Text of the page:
During our antibiotics teaching at medical school we were told that a recent survey of junior doctors had revealed that a significant proportion didn't realise that augmentin, tazocin, and carbopenems were penicillins and as such should not be given to those with known allergies. I devised a "mind-map" summarising the main antibiotics in use using information from the BNF and my own lecture notes. For me, seeing the information laid out in this manner, pinned above my desk as I work, helps me remember the major classes, their relationships with one another, and their major side-effects.
This is the first of a two part tutorial on hyperkalaemia.
In this section the aspects surrounding potassium metabolism and its clinical significance are discussed.
This tutorial can be watched in isolation, however, the second part will cover the clinical aspects of diagnosis and treatment.
This second part of a two part tutorial covers the diagnosis and management of hyperkalaemia.
This can be watched in isolation or in conjunction with the first part whcih covers the physiological aspects.
This guide contains 30 clinical skills that are essential for every doctor in training. I created this guide when revising for my 3rd year OSCEs, confused by the amount of resources we had to revise for each one! This concise yet comprehensive guide attempts to take into account the various methods to follow for each procedure.
This poster offers a basic level of understanding of ABGs for medical students. I have also made an ID-card-sized version which can be easily used on the ward. Students can work around the table, looking at pH, then CO2 and then HCO3- and find the answer in the correct box.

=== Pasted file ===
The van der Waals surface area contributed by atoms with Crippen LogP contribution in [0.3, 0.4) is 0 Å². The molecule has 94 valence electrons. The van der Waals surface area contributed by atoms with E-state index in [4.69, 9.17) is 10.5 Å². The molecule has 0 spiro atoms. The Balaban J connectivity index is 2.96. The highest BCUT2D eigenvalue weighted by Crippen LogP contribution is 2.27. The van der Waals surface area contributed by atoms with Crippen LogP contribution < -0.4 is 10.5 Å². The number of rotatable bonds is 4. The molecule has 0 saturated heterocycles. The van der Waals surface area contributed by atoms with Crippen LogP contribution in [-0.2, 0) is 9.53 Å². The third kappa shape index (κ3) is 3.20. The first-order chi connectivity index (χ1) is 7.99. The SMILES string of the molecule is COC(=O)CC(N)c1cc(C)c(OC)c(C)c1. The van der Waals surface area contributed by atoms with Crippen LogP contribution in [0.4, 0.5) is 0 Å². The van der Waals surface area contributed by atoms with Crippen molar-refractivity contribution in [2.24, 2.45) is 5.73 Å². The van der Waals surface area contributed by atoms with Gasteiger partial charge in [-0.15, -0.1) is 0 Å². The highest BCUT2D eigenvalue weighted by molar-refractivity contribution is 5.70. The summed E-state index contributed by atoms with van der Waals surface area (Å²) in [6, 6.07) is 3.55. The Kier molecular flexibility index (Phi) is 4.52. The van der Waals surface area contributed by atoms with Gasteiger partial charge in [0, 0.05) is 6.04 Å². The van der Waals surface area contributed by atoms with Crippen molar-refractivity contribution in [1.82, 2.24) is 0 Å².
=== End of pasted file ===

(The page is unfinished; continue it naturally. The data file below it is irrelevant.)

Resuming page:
I created this whilst in third year. I have always found it difficult to find a succint guide to the whole examination for the long case...so I created one! It is an easy guide to remembering what to do and why you do it....I hope it can help anyone who needs it
This is a teaching resource that aids the student in memorisation of the Cranial Nerves, their anatomical path and function.
Additionally, it stimulates a clinical approach to the functions of the Cranial Nerves, with some 'not to be missed' signs.
This has been designed to show how the different components of the immune system develop individually and work together. I realised that a flowchart would be an excellent way to demonstrate this and was surprised to find that there wasn’t anything suitable on the internet that linked both the innate and adaptive systems. I know the diagram looks a bit dry but if you spend 5 minutes reading through it, I hope you'll find it useful. I'll hopefully add some images to make it more appealing at a later date.
The flowchart is based on information from lectures and several textbooks and has proven to be an excellent tool for revision and in developing a foundational understanding of the immune system for many students.